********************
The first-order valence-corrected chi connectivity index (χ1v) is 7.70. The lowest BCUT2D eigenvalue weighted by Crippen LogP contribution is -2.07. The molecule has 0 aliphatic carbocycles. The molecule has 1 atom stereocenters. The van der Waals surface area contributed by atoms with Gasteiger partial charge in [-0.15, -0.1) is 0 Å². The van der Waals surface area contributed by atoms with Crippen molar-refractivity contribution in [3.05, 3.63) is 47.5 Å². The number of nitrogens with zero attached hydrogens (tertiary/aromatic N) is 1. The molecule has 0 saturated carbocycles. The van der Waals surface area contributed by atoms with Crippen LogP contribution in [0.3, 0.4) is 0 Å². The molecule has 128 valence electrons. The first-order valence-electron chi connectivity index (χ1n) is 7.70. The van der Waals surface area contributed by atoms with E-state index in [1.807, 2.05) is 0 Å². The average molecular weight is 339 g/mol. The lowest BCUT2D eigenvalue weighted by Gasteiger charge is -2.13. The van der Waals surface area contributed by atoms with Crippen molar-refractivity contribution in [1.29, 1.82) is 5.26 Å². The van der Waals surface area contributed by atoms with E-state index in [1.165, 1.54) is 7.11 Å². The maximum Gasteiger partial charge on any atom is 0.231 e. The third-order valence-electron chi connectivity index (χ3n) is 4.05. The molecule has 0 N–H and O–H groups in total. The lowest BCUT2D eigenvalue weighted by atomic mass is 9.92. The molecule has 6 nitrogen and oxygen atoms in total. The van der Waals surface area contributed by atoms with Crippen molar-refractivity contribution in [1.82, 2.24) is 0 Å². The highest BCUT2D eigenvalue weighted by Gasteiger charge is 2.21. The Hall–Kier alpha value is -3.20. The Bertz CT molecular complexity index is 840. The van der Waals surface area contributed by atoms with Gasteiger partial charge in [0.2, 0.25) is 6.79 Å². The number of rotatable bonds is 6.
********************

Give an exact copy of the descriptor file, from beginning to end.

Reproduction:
The first-order valence-corrected chi connectivity index (χ1v) is 7.70. The lowest BCUT2D eigenvalue weighted by Crippen LogP contribution is -2.07. The molecule has 0 aliphatic carbocycles. The molecule has 1 atom stereocenters. The van der Waals surface area contributed by atoms with Gasteiger partial charge in [-0.15, -0.1) is 0 Å². The van der Waals surface area contributed by atoms with Crippen molar-refractivity contribution in [3.05, 3.63) is 47.5 Å². The number of nitrogens with zero attached hydrogens (tertiary/aromatic N) is 1. The molecule has 0 saturated carbocycles. The van der Waals surface area contributed by atoms with Crippen LogP contribution in [0.3, 0.4) is 0 Å². The molecule has 128 valence electrons. The first-order valence-electron chi connectivity index (χ1n) is 7.70. The van der Waals surface area contributed by atoms with E-state index in [1.807, 2.05) is 0 Å². The average molecular weight is 339 g/mol. The lowest BCUT2D eigenvalue weighted by Gasteiger charge is -2.13. The van der Waals surface area contributed by atoms with Crippen molar-refractivity contribution in [1.29, 1.82) is 5.26 Å². The van der Waals surface area contributed by atoms with E-state index in [1.165, 1.54) is 7.11 Å². The maximum Gasteiger partial charge on any atom is 0.231 e. The third-order valence-electron chi connectivity index (χ3n) is 4.05. The molecule has 0 N–H and O–H groups in total. The lowest BCUT2D eigenvalue weighted by atomic mass is 9.92. The molecule has 6 nitrogen and oxygen atoms in total. The van der Waals surface area contributed by atoms with Crippen molar-refractivity contribution in [1.82, 2.24) is 0 Å². The highest BCUT2D eigenvalue weighted by Gasteiger charge is 2.21. The Hall–Kier alpha value is -3.20. The Bertz CT molecular complexity index is 840. The van der Waals surface area contributed by atoms with Gasteiger partial charge in [0.2, 0.25) is 6.79 Å². The number of rotatable bonds is 6.